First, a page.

Management of Acromioclavicular Joint Injuries
Li X, Ma R, Bedi A, Dines DM, Altchek DW, Dines JS. Management of Acromioclavicular Joint Injuries. (Current Concepts Review). Journal of Bone and Joint Surgery - American. 2014 Jan 1;96(1): 73-84.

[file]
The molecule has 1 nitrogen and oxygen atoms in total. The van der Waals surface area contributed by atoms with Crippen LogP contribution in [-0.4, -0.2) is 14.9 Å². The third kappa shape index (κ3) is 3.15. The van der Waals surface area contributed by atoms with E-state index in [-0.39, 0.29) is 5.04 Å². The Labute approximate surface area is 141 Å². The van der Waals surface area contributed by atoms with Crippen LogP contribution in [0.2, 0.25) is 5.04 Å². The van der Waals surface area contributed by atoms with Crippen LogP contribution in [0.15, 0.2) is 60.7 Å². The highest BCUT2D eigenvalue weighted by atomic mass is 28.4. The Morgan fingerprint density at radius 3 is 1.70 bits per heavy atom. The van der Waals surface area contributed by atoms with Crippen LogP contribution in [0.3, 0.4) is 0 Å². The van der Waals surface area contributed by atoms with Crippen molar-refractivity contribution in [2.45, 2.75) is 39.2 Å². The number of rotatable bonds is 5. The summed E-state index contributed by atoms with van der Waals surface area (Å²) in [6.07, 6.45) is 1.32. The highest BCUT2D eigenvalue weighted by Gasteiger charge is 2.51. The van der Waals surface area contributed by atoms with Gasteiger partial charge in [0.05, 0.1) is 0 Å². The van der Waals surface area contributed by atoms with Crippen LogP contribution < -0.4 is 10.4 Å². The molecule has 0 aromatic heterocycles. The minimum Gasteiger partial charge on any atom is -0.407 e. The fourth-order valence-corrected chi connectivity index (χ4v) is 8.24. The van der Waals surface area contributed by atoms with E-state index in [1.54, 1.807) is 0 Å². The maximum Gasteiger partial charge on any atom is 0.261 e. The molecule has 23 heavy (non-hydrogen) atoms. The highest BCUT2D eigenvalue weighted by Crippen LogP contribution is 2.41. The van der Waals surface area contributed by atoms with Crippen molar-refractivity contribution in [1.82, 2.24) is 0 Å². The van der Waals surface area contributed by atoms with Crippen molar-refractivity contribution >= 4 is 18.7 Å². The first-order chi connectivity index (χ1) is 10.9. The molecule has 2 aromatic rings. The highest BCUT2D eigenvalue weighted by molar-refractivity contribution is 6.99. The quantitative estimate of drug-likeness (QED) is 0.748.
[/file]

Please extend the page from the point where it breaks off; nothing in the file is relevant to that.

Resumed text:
Acromioclavicular joint injuries are among the most common shoulder girdle injuries in athletes and most commonly result from a direct force to the acromion with the arm in an adducted position.Acromioclavicular joint injuries often present with associated injuries to the glenohumeral joint, including an increased incidence of superior labrum anterior posterior (SLAP) tears that may warrant further evaluation and treatment.Anteroposterior stability of the acromioclavicular joint is conferred by the capsule and acromioclavicular ligaments, of which the posterior and superior ligaments are the strongest. Superior-inferior stability is maintained by the coracoclavicular (conoid and trapezoid) ligaments.Type-I or type-II acromioclavicular joint injuries have been treated with sling immobilization, early shoulder motion, and physical therapy, with favorable outcomes. Return to activity can occur when normal shoulder motion and strength are obtained and the shoulder is asymptomatic as compared with the contralateral normal extremity.The management of type-III injuries remains controversial and is individualized. While a return to the previous level of functional activity with nonsurgical treatment has been documented in a number of case series, surgical reduction and coracoclavicular ligament reconstruction has been associated with a favorable outcome and can be considered in patients who place high functional demands on their shoulders or in athletes who participate in overhead sports.Surgical management is indicated for high-grade (≥type IV) acromioclavicular joint injuries to achieve anatomic reduction of the acromioclavicular joint, reconstruction of the coracoclavicular ligaments, and repair of the deltotrapezial fascia.Outcomes after surgical reconstruction of the coracoclavicular ligaments have been satisfactory with regard to achieving pain relief and return to functional activities, but further improvements in the biomechanical strength of these constructs are necessary to avoid loss of reduction and creep with cyclic loading.